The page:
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August 14, 2004

Gov. Blagojevich welcomes home Illinois soldiers after spending more than a year in Iraq
Governor signs “Citizen Soldiers Initiative” - extending protection from discrimination to all Illinois soldiers – the first law of its’ kind in the nation

SPRINGFIELD – Gov. Rod R. Blagojevich today officially welcomed home 180 Illinois soldiers after they spent more than a year on duty in Iraq. The Soldiers, members of 233rd Military Police Company, served more than 14 months overseas providing force protection and installation security in Iraq as part of Operation Iraqi Freedom.  During the homecoming celebration, Gov. Blagojevich signed a new law, called the “Citizen Soldier Initiative”, that protects all Illinois soldiers from discrimination – those serving on active duty and all members of the Illinois National Guard and U.S. Reserves.  The “Citizen Soldier Initiative” is the first of its’ kind in the nation.
“It’s my honor to welcome these brave men and women home after more than a year at war,” said Gov. Blagojevich. “On behalf of all the people of Illinois, I thank them for fighting to protect us from terrorism and we’re grateful that they came home safe.   By signing this new law today, we can show the soldiers our gratitude – that we are doing everything we can to protect their rights, as they are protecting us.”
House Bill 4371, an initiative of Lt. Governor Pat Quinn and sponsored by Sen. Barack Obama (D-Chicago) and Rep. Linda Chapa LaVia (D-Aurora), extends the Illinois Human Rights Act to all members of the Illinois National Guard and U.S. Reserves.  Currently, the Illinois Human Rights Act only protects active duty service members from discrimination in regards to employment, real estate transactions, access to financial credit and the availability of public accommodations.  The new law provides that same protection to those serving in reserve units of the armed forces, the Illinois Army National Guard and the Illinois Air National Guard.
“I am happy to have worked with Sen. Obama and Rep. Chapa La Via on this important bill to protect those who, at any moment, are willing to leave their civilian lives in order to preserve and protect ours,” Lt. Gov. Quinn said.  “Citizen soldiers should be encouraged for what they do, not discriminated against by employers, landlords and lenders who reward their patriotism with rejection notices. I salute Governor Blagojevich for signing this important bill and showing the rest of the nation how much Illinois supports its troops.”
“This bill sends a message to employers, landlords and lenders that discrimination against anyone – especially our National Guard members and reservists – will not be tolerated in Illinois,” Sen. Obama said."If our service men and women are overseas fighting to protect our freedom, then we should fight to protect their financial security back home.  I am honored to have this opportunity to give back to our citizen soldiers who have given us so much.  We will never forget their bravery and sacrifice.”
The new law is designed to ensure that members of reserve units are treated equally and fairly – specifically in terms of employment, housing and credit. Since September 11th, 2001, some guard members and reservists report being turned down for jobs because employers have been afraid they will be called up to active duty on short notice.  There are also reports that some employers have even gone so far as to threaten to fire workers if they enter the Guard or the Reserves.  In the area of housing, some landlords have refused to rent to guard members – for fear they would be called up and break their leases.  And, while federal law caps interest rates for active duty military at 6%, guard members and reservists report instances where they are being charged higher rates to make up for any difference if they are called up to active duty.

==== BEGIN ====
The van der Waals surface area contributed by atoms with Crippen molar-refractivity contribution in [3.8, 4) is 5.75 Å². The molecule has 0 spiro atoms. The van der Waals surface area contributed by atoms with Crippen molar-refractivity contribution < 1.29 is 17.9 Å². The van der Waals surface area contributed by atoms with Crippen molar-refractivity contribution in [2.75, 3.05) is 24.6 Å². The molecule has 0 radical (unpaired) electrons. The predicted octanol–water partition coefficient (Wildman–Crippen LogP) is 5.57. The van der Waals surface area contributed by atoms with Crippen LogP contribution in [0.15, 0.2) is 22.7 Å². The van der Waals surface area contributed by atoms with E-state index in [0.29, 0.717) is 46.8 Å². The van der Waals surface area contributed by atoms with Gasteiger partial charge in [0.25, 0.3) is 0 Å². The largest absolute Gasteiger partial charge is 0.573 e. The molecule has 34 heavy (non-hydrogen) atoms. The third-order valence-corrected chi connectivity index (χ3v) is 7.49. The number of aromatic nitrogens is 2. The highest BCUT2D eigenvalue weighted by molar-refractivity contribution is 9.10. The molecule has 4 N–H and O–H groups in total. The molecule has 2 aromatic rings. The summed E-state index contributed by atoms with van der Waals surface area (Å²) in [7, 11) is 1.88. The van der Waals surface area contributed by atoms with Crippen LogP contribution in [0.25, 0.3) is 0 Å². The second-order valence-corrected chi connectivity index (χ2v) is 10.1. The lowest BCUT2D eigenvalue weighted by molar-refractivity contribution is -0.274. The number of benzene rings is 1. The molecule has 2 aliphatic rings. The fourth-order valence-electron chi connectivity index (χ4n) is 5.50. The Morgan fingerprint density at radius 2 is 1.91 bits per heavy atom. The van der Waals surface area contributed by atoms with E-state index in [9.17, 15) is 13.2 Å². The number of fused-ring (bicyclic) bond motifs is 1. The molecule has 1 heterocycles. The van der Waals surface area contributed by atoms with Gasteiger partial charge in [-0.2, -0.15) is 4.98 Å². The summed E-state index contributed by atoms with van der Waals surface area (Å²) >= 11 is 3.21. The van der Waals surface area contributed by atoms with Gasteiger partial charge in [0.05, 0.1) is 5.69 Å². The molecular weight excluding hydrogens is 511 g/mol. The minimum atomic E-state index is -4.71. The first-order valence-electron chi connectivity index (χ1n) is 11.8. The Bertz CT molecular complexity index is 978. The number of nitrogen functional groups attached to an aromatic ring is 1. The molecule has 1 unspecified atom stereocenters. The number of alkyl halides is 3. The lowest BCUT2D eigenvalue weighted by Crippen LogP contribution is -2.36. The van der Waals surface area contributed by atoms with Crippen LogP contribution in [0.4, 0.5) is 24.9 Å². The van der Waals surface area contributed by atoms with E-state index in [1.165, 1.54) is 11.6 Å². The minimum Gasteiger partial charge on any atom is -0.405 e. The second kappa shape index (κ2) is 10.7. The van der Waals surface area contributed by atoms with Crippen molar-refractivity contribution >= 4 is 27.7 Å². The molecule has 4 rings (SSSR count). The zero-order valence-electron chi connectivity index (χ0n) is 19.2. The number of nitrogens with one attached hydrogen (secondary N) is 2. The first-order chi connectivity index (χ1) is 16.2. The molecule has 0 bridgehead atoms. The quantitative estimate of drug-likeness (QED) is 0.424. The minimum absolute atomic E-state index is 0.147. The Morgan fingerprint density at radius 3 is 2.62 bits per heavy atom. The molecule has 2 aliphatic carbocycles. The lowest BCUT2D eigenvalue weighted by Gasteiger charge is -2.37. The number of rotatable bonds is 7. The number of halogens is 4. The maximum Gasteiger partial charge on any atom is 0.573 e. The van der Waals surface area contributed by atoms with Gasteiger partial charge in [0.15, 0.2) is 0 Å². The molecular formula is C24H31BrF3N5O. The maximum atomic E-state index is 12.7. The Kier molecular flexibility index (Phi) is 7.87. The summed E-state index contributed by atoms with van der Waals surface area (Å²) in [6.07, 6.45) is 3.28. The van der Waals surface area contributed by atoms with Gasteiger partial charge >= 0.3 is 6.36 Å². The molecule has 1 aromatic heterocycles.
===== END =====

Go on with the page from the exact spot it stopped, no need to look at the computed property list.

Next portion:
“I’m proud that my efforts along with those of the General Assembly have made a statement that Illinois cares about our service members and veterans,” said Rep. Chapa LaVia.  “These measures work to provide a smoother transition to and from military and civilian life for those who serve our country.”
HB 4371 is effective immediately.  If military members have a claim under the Human Rights Act, they can call 1-800-662-3942 and report violations to the Illinois Department of Human Rights to investigate the charges.  After investigations, the Illinois Human Rights Commission can rule to order offenders to award jobs, apartments or interest rates service member  – plus attorney fees.
Since 9/11, more than 5,400 Illinois guard members and reservists mobilized for Operations Enduring Freedom and Iraqi Freedom.  The Illinois citizen soldiers, including the 233rd Military Police Company, were called to federal active duty in February 2003 to support Operation Iraqi Freedom.
“More than a year ago, the soldiers of the 233rd Military Police Company answered the call to duty.  They left their families and employers to defend our country, and they performed their mission with honor and distinction under the most austere and dangerous conditions.  We are glad to have them home," said Brig. Gen. Randal Thomas, Adjutant General of the Illinois National Guard.
The ceremony honored members of the 233rd MP Company, who returned from overseas in April, for their wartime service. The unit was recognized as part of the National Guard Bureau’s Freedom Salute Campaign for their sacrifice in support of Operation Iraqi Freedom. As part of the Freedom Salute Campaign, every Soldier received an encased American Flag, a commemorative coin and certificate of appreciation.  Spouses and employers also received special recognition.
“This program is one way for us to show our soldiers, their families and their employers how much their sacrifices are appreciated, “ said Gen. Thomas.


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